26. 26. Introduction Mapping method: classification based on instance similarity Experiments and results SummaryResultsFeature selection Can we maintain high mapping quality when features are selected (semi)-automatically? Thesaurus Feature selection Error rate manual selection 0.11290 ± 0.025217 GTAA vs. Brinkman mutual information 0.09355 ± 0.044204 exhaustive 0.10323 ± 0.031533 manual selection 0.10000 ± 0.050413 GTAA vs. GTT mutual information 0.07826 ± 0.044904 exhaustive 0.11304 ± 0.046738 Table: Comparison of the performance with different methods of feature selection, using non-lexical dataset
  27. 27. Introduction Mapping method: classification based on instance similarity Experiments and results SummaryResultsTraining set manually built golden standard (751) lexical seeding background seeding Thesauri lexical non-lexical GTAA vs. GTT 2720 116 GTAA vs. Brinkman 1372 323 Table: Numbers of positive examples in the training sets
  28. 28. Introduction Mapping method: classification based on instance similarity Experiments and results SummaryResultsTraining set manually built golden standard (751) lexical seeding background seeding Thesauri lexical non-lexical GTAA vs. GTT 2720 116 GTAA vs. Brinkman 1372 323 Table: Numbers of positive examples in the training sets
  29. 29. Introduction Mapping method: classification based on instance similarity Experiments and results SummaryResultsBias in the training sets Thesauri Training set Test set Error rate non-lexical non-lexical 0.09355 ± 0.044204 GTAA vs. lexical non-lexical 0.11501 Brinkman non-lexical lexical 0.07124 lexical lexical 0.04871 ± 0.029911 non-lexical non-lexical 0.07826 ± 0.044904 GTAA vs. lexical non-lexical 0.098712 GTT non-lexical lexical 0.088603 lexical lexical 0.06195 ± 0.008038 Table: Comparison using different datasets (feature selected using mutual information)
  30. 30. Introduction Mapping method: classification based on instance similarity Experiments and results SummaryResultsBias in the training sets Thesauri Training set Test set Error rate non-lexical non-lexical 0.09355 ± 0.044204 GTAA vs. lexical non-lexical 0.11501 Brinkman non-lexical lexical 0.07124 lexical lexical 0.04871 ± 0.029911 non-lexical non-lexical 0.07826 ± 0.044904 GTAA vs. lexical non-lexical 0.098712 GTT non-lexical lexical 0.088603 lexical lexical 0.06195 ± 0.008038 Table: Comparison using different datasets (feature selected using mutual information)
  31. 31. Introduction Mapping method: classification based on instance similarity Experiments and results SummaryResultsPositive-negative ratios in the training sets 1 1 error rate error rate 0.9 0.9 F−measure F−measure pos pos Precision 0.8 Precisionpos 0.8 pos Recall pos Recall pos 0.7 0.7 0.6 0.6 Measures Measures 0.5 0.5 0.4 0.4 0.3 0.3 0.2 0.2 0.1 0.1 0 0 0 100 200 300 400 500 600 700 800 900 1000 0 100 200 300 400 500 600 700 800 900 1000 Ratio between positive and negative examples in the training set Ratio between positive and negative examples in the training set (a) testing on 1:1 data (b) testing on 1:1000 data Figure: The influence of positive-negative ratios — Brinkman vs. GTAA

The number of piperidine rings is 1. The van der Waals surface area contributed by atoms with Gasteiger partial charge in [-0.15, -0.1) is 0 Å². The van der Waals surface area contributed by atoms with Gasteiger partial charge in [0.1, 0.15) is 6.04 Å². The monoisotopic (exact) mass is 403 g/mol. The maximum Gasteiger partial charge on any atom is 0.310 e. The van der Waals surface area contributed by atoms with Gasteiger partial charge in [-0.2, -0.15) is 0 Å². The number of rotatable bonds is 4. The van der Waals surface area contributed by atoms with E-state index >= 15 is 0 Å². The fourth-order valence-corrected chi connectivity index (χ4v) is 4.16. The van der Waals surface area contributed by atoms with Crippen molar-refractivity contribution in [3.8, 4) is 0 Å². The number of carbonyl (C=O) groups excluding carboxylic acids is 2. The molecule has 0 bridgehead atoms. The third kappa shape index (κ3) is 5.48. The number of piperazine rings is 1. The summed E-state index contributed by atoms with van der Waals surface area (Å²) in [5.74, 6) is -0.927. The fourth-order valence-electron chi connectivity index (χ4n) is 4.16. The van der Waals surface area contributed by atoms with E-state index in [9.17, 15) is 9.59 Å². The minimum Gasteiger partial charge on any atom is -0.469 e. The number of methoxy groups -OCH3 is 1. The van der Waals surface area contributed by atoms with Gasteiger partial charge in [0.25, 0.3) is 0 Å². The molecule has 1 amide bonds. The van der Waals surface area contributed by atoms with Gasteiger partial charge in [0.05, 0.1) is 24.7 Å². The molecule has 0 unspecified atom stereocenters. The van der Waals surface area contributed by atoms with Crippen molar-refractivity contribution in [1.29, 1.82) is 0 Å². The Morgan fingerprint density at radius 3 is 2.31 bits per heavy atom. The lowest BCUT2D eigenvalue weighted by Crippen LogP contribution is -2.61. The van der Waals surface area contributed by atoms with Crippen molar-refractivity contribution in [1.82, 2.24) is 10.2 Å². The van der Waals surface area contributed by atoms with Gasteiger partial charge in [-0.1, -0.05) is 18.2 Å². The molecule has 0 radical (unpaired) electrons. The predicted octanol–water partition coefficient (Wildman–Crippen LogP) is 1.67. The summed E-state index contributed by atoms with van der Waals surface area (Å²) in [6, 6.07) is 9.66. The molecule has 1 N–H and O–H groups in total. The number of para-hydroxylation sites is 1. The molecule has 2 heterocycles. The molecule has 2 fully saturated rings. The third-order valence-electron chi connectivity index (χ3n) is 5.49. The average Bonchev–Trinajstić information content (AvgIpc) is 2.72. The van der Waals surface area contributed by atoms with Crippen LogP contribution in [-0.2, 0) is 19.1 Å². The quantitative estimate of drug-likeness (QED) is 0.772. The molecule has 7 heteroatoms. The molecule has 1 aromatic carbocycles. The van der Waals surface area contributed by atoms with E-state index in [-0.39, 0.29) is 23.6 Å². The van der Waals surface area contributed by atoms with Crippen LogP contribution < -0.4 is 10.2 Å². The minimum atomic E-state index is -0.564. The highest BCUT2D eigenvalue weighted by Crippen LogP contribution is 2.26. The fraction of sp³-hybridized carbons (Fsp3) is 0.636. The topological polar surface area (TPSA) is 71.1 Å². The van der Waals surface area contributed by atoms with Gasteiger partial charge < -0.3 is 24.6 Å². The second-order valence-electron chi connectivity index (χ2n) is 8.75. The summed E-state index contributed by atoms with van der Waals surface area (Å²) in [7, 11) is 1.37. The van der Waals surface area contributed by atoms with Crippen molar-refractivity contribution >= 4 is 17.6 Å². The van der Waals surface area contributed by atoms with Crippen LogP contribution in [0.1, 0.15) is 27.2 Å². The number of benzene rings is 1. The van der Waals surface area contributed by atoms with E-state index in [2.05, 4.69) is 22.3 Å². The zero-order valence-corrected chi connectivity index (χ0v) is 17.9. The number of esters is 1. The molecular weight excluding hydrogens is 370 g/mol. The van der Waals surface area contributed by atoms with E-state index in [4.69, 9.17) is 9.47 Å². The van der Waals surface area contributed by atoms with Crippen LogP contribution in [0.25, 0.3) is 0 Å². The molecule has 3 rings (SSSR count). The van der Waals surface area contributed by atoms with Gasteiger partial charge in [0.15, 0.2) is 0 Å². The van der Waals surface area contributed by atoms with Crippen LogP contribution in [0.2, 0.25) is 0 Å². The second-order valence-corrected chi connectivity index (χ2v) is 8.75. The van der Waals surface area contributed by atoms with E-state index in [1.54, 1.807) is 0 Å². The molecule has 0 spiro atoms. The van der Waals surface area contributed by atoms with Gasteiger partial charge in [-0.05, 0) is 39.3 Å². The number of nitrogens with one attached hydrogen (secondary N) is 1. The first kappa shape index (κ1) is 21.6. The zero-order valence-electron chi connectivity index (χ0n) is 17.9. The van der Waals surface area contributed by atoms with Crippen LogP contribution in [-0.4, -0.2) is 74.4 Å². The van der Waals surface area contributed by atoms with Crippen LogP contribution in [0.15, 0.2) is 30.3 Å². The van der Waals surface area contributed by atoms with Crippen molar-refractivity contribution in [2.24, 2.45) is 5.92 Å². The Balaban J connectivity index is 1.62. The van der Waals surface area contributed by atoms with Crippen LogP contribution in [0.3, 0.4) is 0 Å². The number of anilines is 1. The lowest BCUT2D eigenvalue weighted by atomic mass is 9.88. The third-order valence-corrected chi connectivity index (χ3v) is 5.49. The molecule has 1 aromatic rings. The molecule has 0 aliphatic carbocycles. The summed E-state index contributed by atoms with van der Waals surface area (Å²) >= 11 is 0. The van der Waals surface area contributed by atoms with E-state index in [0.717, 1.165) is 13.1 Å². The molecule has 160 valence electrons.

32. 32. Introduction Mapping method: classification based on instance similarity Experiments and results SummaryResultsPositive-negative ratios in the training sets (cont’) In practice, the training data should be chosen so as to contain a representative ratio of positive and negative examples, while still providing enough material for the classifier to have good predictive capacity on both types of examples.
  33. 33. Introduction Mapping method: classification based on instance similarity Experiments and results SummaryResultsExperiment IV: Qualitative use of feature weights The value of learning results, λj , reflects the importance of the feature fj in the process of determining similarity (mappings) between concepts. KB fields BG fields kb:title bg:subject kb:abstract bg:subject kb:annotation bg:LOCATIES kb:annotation bg:SUBSIDIE kb:creator bg:contributor kb:creator bg:PERSOONSNAMEN kb:Date bg:OPNAMEDATUM kb:dateCopyrighted bg:date kb:description bg:subject kb:publisher bg:NAMEN kb:temporal bg:date
  34. 34. Introduction Mapping method: classification based on instance similarity Experiments and results SummaryResultsExperiment IV: Qualitative use of feature weights The value of learning results, λj , reflects the importance of the feature fj in the process of determining similarity (mappings) between concepts. KB fields BG fields kb:title bg:subject kb:abstract bg:subject kb:annotation bg:LOCATIES kb:annotation bg:SUBSIDIE kb:creator bg:contributor kb:creator bg:PERSOONSNAMEN kb:Date bg:OPNAMEDATUM kb:dateCopyrighted bg:date kb:description bg:subject kb:publisher bg:NAMEN kb:temporal bg:date
  35. 35. Introduction Mapping method: classification based on instance similarity Experiments and results SummarySummary We use a machine learning method to automatically use the similarity between instances to determine mappings between concepts from different thesauri/ontologies. Enables mappings between thesauri used for very heterogeneous collections Does not require dually annotated instances Not limited by the language barrier A contribution to the field of meta-data mapping In the future More heterogeneous collections Smarter measures of similarity between instance metadata More similarity dimensions between concepts, e.g., lexical, structural
  36. 36. Introduction Mapping method: classification based on instance similarity Experiments and results Summary Thank you